Thompson instead has stuck too long with aging and declining backs.

In ‘07, Grant had revived the Packers’ run game by jumping from the bottom to the top of a gruesome depth chart after Thompson acquired him for a sixth-round draft pick when training camp ended. But that was Grant’s high point. After his holdout and then hamstring injury in ‘08, he became a pedestrian back, his 1,253 yards rushing in ‘09 notwithstanding.

At that point, Jackson had shown no signs of becoming a productive runner, and when Thompson needed a backup in mid-season ‘09, he opted for Green, who was 32 at a position where 28 is old, instead of a young back off a practice squad or the street.

Similarly, Thompson stuck too long with Grant. By last year, Grant was splitting time with Starks, but his 578 yards rushing and 4.3-yard average were a product of the Packers’ overwhelming passing game. At the youngest position in a young man’s game, Grant probably should have been out of the league rather than playing regularly. Free agency this year bore that out.

No team signed Grant in the offseason. He eventually signed with Washington but played just one game before getting cut. Just last week the Giants worked him out but bypassed him to sign not one but two halfbacks: Ryan Torian and, of all people, one of the undrafted halfbacks the Packers discarded several years ago, Kregg Lumpkin.

Since ‘09, Thompson’s primary additions at running back besides the draft have been Tyrell Sutton (undrafted ‘09), Dimitri Nance (signed off Atlanta’s practice squad in ‘10), Marc Tyler (undrafted ‘12) and Cedric Benson (signed off the street in August). Probably most startling was that Thompson didn’t draft a back this year.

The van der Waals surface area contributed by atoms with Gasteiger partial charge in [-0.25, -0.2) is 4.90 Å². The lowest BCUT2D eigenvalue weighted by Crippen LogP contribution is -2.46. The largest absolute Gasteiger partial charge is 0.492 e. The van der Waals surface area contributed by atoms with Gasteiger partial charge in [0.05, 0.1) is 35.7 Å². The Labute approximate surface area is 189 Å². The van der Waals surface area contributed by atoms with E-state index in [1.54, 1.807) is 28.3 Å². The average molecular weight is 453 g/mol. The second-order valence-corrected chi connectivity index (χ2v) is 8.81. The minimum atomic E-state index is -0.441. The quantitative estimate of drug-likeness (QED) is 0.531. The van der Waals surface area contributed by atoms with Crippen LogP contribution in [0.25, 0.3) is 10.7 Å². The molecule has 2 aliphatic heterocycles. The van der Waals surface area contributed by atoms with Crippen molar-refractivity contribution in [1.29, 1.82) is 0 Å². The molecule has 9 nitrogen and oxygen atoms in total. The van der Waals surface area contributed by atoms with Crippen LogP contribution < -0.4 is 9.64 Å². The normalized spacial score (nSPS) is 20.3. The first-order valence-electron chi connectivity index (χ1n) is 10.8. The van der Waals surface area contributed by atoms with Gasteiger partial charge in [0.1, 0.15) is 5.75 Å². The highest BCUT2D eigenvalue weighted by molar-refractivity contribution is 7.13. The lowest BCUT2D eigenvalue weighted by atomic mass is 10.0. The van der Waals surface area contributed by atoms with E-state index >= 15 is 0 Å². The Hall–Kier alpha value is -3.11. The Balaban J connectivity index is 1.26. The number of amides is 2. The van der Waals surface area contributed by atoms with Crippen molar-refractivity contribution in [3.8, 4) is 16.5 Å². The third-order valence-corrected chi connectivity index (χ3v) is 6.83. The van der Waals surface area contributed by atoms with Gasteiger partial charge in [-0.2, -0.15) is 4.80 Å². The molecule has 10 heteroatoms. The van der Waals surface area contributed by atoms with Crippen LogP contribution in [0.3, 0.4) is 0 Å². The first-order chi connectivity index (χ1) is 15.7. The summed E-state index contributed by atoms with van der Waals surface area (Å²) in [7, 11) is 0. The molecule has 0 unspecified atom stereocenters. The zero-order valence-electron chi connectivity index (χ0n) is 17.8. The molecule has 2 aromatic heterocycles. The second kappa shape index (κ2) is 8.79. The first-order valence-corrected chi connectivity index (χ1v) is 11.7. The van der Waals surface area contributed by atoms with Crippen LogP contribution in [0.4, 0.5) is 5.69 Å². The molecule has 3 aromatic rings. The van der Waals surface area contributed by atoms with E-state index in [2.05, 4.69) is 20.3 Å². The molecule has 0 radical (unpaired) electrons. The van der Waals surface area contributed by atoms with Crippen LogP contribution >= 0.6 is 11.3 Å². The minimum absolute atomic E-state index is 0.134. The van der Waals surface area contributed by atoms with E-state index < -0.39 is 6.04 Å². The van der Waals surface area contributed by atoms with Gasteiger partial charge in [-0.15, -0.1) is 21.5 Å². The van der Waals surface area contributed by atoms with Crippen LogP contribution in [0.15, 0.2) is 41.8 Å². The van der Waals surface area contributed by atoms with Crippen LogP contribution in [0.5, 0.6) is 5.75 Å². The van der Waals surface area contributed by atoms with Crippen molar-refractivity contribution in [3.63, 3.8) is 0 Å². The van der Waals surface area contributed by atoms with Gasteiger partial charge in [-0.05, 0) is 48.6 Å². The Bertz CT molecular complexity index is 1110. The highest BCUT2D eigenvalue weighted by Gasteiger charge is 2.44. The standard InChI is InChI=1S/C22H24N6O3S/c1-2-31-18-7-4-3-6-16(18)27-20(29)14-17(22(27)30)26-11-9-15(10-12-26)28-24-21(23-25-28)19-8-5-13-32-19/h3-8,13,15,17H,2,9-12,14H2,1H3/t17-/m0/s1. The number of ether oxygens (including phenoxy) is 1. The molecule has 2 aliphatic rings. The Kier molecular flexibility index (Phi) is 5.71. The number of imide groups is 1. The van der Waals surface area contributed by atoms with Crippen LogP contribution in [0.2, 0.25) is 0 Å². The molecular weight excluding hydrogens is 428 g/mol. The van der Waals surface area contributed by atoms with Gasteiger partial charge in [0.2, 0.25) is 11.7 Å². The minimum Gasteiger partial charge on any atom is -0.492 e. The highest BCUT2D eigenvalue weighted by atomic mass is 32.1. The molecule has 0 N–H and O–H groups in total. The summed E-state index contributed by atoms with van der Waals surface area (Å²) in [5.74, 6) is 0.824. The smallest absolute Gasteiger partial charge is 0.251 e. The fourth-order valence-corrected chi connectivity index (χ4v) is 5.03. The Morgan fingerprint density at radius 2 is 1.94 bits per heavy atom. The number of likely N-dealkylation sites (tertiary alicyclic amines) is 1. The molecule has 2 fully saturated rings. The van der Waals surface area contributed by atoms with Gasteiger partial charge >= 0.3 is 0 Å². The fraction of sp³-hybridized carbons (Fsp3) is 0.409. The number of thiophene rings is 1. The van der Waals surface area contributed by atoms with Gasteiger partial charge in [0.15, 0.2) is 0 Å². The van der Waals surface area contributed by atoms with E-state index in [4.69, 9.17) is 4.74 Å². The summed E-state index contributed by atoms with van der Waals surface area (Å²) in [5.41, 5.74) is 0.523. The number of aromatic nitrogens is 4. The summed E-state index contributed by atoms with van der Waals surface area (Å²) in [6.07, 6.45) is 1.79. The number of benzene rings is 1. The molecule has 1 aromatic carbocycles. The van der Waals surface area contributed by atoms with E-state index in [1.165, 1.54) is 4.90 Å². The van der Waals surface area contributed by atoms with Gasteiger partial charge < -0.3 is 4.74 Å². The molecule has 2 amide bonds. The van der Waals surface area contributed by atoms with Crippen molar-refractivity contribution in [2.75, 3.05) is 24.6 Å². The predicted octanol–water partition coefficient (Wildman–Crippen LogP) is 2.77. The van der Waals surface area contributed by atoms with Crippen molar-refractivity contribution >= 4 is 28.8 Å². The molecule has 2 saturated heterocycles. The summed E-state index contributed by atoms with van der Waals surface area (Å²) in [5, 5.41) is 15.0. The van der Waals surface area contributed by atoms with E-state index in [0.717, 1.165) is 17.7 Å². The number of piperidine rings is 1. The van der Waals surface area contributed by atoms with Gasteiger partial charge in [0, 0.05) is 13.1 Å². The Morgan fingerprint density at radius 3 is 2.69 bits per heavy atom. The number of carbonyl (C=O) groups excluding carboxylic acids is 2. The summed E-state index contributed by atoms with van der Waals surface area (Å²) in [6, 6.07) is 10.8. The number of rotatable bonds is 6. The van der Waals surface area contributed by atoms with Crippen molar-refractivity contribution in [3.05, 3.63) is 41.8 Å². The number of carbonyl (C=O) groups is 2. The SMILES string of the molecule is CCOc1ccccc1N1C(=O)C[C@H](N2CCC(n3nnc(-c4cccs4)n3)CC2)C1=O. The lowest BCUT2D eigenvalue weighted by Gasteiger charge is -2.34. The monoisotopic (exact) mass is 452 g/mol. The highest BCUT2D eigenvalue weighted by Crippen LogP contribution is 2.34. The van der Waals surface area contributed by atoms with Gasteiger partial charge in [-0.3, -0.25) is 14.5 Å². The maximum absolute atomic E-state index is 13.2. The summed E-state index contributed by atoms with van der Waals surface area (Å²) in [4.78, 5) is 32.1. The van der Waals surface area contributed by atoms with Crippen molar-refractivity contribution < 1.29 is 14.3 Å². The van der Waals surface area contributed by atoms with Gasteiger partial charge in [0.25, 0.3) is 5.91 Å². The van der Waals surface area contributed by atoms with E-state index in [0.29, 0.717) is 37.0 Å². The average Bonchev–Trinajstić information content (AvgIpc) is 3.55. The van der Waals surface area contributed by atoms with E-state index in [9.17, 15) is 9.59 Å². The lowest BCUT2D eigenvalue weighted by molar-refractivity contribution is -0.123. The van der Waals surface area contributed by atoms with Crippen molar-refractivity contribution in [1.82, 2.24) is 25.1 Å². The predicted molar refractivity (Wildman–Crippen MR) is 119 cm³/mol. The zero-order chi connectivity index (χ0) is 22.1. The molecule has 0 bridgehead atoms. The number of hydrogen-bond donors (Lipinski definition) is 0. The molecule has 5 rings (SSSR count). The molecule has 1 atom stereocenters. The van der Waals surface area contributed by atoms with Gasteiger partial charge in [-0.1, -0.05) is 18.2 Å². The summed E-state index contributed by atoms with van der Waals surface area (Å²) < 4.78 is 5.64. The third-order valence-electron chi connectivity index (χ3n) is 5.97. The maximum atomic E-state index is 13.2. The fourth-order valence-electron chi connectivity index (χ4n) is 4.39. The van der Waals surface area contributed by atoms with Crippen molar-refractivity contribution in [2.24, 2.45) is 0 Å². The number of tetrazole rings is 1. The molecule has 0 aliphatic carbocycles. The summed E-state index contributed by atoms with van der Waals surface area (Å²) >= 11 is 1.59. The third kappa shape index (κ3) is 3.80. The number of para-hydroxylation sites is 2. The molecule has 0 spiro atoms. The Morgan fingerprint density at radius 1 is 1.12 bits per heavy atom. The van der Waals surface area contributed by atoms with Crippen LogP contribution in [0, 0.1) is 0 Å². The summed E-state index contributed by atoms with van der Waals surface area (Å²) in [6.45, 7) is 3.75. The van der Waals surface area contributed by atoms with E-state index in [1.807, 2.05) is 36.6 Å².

Sutton, Nance and Tyler didn’t pan out as long shots. Starks has had his moments, provided a viable run game in the Packers’ Super Bowl run in ‘10 and has been the team’s best runner this season. But he can’t stay healthy enough to show whether he can be the guy.

Alex Green has some explosiveness but hasn’t shown the instincts for McCarthy’s zone-running scheme. Benson, though in decline at 29, might have been good enough, but his season ended with a Lisfranc injury.

Over these past several years, the Packers have passed on some good backs drafted late or signed after the draft. The king of them all is Houston’s Arian Foster, who went undrafted out of Tennessee in 2009 and now probably is the league’s second-best back, behind only Adrian Peterson.

Going back to 2007, Ahmad Bradshaw went to the New York Giants in the seventh round. The Packers saw first-hand last week the damage he can do. That year, Pierre Thomas signed with New Orleans after going undrafted.

In ‘08, Peyton Hillis was a seventh-round pick, and BenJarvus Green-Ellis and Mike Tolbert were signed undrafted.

In ‘10, Pittsburgh’s Jonathan Dwyer was a seventh-round pick, and New Orleans’ Chris Ivory was signed undrafted.

This year, Washington’s Alfred Morris, the NFL’s fifth-leading rusher, was a sixth-round pick, and St. Louis’ change-of-pace Daryl Richardson was a seventh-rounder.

Yes, you can go through past drafts and find later-round picks or undrafted rookies who ended up being good players at any position. And if Thompson had drafted more halfbacks, he would have passed on other positions that now might not be as strong.

But what stands out is the seeming mentality Thompson has had at running back. At almost all other positions, he’s had no compunction moving on from the older to the younger, with the notable exception of Donald Driver this year. Even Brett Favre got the heave-ho.

But at the position with the shortest life span of them all, running back, Thompson has settled rather than searched. And the Packers’ run game has paid the price. and follow him on Twitter @PeteDougherty.